It's carried by wild birds, especially ducks and geese. They spread virus on the ground in their droppings.
Last fall, for the first time in years, this strain of flu — formally known as highly pathogenic avian influenza type H5 — was detected among ducks in the Pacific Northwest. For Kim Halvorson, who raises turkeys on a farm in southeastern Minnesota, the news was like an alarm. "It's similar to that tornado siren going off, and you try to prepare yourself for that tornado, for the worst," she says.
She, along with other poultry farmers across the country, took extra precautions to keep the virus out of the houses where their birds live. They made sure everyone stepped through disinfectant before entering.
Trucks that deliver feed don't just drive up to those turkey houses anymore. "The truck will now stop just outside the site, disinfect itself, and drive onto the site," she explains.
And despite all that, the virus has managed to infect flock after flock, more than 40 in all, mostly in Minnesota. Wherever the virus is detected, those flocks are killed with a suffocating foam. The carcasses usually are composted in the barns where the birds had been living. It can be months before the farms are back in operation.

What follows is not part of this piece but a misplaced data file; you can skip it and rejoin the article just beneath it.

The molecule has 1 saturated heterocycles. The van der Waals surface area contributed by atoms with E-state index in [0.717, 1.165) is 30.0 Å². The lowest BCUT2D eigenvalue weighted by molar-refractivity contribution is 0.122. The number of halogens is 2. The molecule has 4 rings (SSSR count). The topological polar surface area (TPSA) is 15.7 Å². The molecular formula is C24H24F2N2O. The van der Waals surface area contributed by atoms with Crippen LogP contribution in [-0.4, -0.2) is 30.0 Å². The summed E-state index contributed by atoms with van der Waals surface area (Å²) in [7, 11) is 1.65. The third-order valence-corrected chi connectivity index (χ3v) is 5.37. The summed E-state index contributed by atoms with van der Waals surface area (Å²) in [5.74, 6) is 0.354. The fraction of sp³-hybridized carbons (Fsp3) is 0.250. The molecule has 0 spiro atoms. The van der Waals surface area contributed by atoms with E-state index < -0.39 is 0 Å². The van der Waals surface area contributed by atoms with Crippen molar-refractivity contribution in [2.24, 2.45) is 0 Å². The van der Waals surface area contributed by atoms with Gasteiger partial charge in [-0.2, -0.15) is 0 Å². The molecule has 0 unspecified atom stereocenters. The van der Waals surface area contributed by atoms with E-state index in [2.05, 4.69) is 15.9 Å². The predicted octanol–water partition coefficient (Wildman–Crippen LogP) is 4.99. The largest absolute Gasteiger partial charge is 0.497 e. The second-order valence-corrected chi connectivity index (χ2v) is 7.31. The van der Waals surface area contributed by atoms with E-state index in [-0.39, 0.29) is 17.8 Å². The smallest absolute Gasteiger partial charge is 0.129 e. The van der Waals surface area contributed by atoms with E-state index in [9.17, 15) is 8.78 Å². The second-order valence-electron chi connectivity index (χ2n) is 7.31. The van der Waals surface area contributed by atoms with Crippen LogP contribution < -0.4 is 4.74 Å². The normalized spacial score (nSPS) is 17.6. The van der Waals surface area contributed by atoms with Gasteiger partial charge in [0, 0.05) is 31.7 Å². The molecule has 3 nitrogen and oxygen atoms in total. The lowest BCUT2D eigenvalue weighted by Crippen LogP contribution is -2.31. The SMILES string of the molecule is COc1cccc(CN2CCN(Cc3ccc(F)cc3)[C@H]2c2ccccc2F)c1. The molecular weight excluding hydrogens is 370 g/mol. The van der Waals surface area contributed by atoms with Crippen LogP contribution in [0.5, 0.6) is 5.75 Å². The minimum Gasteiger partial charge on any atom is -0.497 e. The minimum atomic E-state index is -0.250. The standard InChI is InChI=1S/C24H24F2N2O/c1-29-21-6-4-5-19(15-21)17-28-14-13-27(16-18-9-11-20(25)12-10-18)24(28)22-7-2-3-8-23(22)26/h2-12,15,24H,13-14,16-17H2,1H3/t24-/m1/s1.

The biggest infected flock, by far, were the 3 million egg-laying chickens identified this week in Iowa. A spokesman for the Iowa Department of Agriculture tells The Salt that the birds will be euthanized later this week. In this case, the birds may not all be composted. Some could also be buried, or sent to rendering plants.
Robert O'Connor, a veterinarian and senior vice president of Foster Farms, a large producer of chickens and turkeys on the West Coast, says no one is quite sure how the virus is evading the industry's careful biosecurity efforts. "We're all trying to answer that. There's a lot of speculation about how it might be getting into enclosed houses," he says.
John Clifford, chief veterinary officer for the U.S. Department of Agriculture, ticked off several theories. Perhaps wild ducks are getting into stored poultry feed. Or maybe strong winds are blowing dirt and debris into the houses. "We've had some strong winds in Minnesota, 20 mile-an-hour winds to 40 mile-an-hour winds," he says.
The weather soon may come to the industry's aid: Hot summer temperatures usually kill off this virus.
It probably will resurface in the fall, though. By that time, Clifford says, he wants to have a better idea how this virus is spreading — and how to stop it.
Copyright 2015 NPR.